As current rates of planetary stress are leading to unprecedented declines in natural populations, understanding the potential of iconic species such as the Atlantic salmon to adapt to human impacts has become crucial for their preservation and management.
Dr Ciaran Kelly, Director of Fisheries Ecosystems Advisory Services of the Marine Institute said, “In line with national, European and global priorities on climate and biodiversity, this research will identify vulnerabilities and ultimately offer strategies for optimal conservation; helping to balance sustainable aquaculture with the interactions between natural and aquaculture environments. In addition to strengthening Irish research capabilities, the project will contribute towards evidence-based policy-making at national and international level, providing advice through ICES (International Council for Exploration of the Seas) to NASCO (North Atlantic Salmon Conservation Organisation) and stakeholder groups such as the Atlantic Salmon Trust.”
The Marine Institute Newport research station in the Burrishoole catchment is a proven long-term natural observatory and an index Irish Atlantic salmon population. The systematic monitoring and sampling of salmon in the Burrishoole system (Co. Mayo) since 1958 provides a unique opportunity to link temporal changes in size, demography and genetic makeup of salmon with climate change, overfishing and mixing with cultured fish.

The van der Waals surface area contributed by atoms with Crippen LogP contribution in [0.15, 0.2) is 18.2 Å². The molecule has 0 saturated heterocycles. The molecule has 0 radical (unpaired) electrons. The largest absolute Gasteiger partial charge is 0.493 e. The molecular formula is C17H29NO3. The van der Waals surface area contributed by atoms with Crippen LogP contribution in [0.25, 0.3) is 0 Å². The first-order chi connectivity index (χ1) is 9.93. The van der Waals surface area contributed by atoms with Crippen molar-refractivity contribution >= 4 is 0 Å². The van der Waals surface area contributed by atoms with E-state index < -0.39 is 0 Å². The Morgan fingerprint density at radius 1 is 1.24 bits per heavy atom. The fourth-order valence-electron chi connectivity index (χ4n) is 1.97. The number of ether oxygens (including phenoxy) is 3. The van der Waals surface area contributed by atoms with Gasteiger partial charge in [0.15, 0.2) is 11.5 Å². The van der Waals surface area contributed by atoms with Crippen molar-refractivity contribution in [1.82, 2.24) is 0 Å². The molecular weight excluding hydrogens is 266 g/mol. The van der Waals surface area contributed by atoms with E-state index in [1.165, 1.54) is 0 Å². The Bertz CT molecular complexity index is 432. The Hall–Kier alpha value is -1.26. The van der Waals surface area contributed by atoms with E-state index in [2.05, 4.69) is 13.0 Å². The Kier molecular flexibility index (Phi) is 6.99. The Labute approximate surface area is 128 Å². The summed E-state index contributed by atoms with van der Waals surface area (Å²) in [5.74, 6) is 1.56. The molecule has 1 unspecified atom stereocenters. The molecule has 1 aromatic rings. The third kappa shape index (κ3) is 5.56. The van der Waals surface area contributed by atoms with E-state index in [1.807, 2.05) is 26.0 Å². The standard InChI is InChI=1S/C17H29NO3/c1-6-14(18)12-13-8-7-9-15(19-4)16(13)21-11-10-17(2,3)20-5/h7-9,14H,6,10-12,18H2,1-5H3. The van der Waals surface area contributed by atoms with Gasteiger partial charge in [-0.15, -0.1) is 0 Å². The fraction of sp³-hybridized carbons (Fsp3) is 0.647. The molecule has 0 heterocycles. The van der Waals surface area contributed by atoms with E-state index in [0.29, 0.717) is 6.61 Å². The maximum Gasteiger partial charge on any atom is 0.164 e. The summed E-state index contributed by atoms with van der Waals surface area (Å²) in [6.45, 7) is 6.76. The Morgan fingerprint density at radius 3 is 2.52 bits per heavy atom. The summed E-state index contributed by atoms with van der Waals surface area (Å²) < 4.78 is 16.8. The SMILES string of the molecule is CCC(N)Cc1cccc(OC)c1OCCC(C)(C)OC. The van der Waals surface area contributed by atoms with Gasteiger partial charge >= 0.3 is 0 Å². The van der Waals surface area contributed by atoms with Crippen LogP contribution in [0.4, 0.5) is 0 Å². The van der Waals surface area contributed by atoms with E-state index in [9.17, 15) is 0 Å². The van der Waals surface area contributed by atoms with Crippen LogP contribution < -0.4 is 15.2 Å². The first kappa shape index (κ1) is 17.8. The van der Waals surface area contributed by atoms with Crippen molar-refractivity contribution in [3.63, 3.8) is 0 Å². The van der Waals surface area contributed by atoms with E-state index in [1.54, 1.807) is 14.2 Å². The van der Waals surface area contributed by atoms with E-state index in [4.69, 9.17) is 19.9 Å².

Prof. Philip McGinnity (UCC), Marine Institute Principal Investigator in Fish Population Genetics and lead on the SFI Investigators Award said, “Long-term ecological (and evolutionary) research is crucial to understanding how the world is changing and for informing conservation and protection programmes. Long-term studies with consistent data collection are rare, particularly in Ireland. As anadromous fish bridge freshwater and marine environments, they also provide an invaluable resource to understand the dynamic interconnections between land and sea and the role human actions such as climate change and overfishing.”
Dr Kaufmann of the Marine Institute said, “Building upon recent research successes constructing whole wild population pedigrees in SFI and Beaufort programmes, my plan is, with the support of a PhD student, to use next-generation high-throughput sequencing technologies and climate attribution to evaluate the evolutionary potential of natural populations of Atlantic salmon. Utilising these unique and irreplaceable multi-decadal pedigrees, I will identify how selection on traits changed with time and how this can impact the characteristics of salmon in the next decades.”
This knowledge will help provide advice for conservation and management of this iconic species under future climate scenarios and help reconcile the competing goals of aquaculture, fisheries and conservation. Dr Kaufmann will be hosted by the Marine Institute, Ireland’s national agency for marine research and development, and work closely with other national and international research funders to promote the value of Ireland’s unique marine resource.
This project is one of 53 research projects funded by the SFI-IRC Pathway programme to support early career research across all disciplines and to encourage interdisciplinary approaches.